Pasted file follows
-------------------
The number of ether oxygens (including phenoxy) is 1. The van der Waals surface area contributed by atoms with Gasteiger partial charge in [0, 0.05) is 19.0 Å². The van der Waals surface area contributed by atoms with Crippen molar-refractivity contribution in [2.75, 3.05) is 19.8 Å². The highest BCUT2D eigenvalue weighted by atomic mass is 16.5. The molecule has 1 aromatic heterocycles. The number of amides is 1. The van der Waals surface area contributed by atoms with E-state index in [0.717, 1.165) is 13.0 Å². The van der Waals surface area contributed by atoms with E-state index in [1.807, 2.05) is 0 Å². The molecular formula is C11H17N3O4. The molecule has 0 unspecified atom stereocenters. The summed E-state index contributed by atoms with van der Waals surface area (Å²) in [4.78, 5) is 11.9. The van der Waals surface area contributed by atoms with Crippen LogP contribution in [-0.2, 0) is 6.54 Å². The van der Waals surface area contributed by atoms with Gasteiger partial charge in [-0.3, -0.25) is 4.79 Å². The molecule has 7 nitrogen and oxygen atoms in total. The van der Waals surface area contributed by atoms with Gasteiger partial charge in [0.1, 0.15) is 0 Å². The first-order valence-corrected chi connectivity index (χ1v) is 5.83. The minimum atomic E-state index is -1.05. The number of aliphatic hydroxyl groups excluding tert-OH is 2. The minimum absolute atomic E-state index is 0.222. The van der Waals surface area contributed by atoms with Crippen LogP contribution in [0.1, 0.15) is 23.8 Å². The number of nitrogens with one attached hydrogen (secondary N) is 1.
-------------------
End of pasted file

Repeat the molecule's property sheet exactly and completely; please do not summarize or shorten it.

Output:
The number of ether oxygens (including phenoxy) is 1. The van der Waals surface area contributed by atoms with Gasteiger partial charge in [0, 0.05) is 19.0 Å². The van der Waals surface area contributed by atoms with Crippen molar-refractivity contribution in [2.75, 3.05) is 19.8 Å². The highest BCUT2D eigenvalue weighted by atomic mass is 16.5. The molecule has 1 aromatic heterocycles. The number of amides is 1. The van der Waals surface area contributed by atoms with E-state index in [0.717, 1.165) is 13.0 Å². The van der Waals surface area contributed by atoms with E-state index in [1.807, 2.05) is 0 Å². The molecular formula is C11H17N3O4. The molecule has 0 unspecified atom stereocenters. The summed E-state index contributed by atoms with van der Waals surface area (Å²) in [4.78, 5) is 11.9. The van der Waals surface area contributed by atoms with Crippen LogP contribution in [-0.2, 0) is 6.54 Å². The van der Waals surface area contributed by atoms with Gasteiger partial charge in [-0.3, -0.25) is 4.79 Å². The molecule has 7 nitrogen and oxygen atoms in total. The van der Waals surface area contributed by atoms with Gasteiger partial charge in [0.1, 0.15) is 0 Å². The first-order valence-corrected chi connectivity index (χ1v) is 5.83. The minimum atomic E-state index is -1.05. The number of aliphatic hydroxyl groups excluding tert-OH is 2. The minimum absolute atomic E-state index is 0.222. The van der Waals surface area contributed by atoms with Crippen LogP contribution in [0.1, 0.15) is 23.8 Å². The number of nitrogens with one attached hydrogen (secondary N) is 1.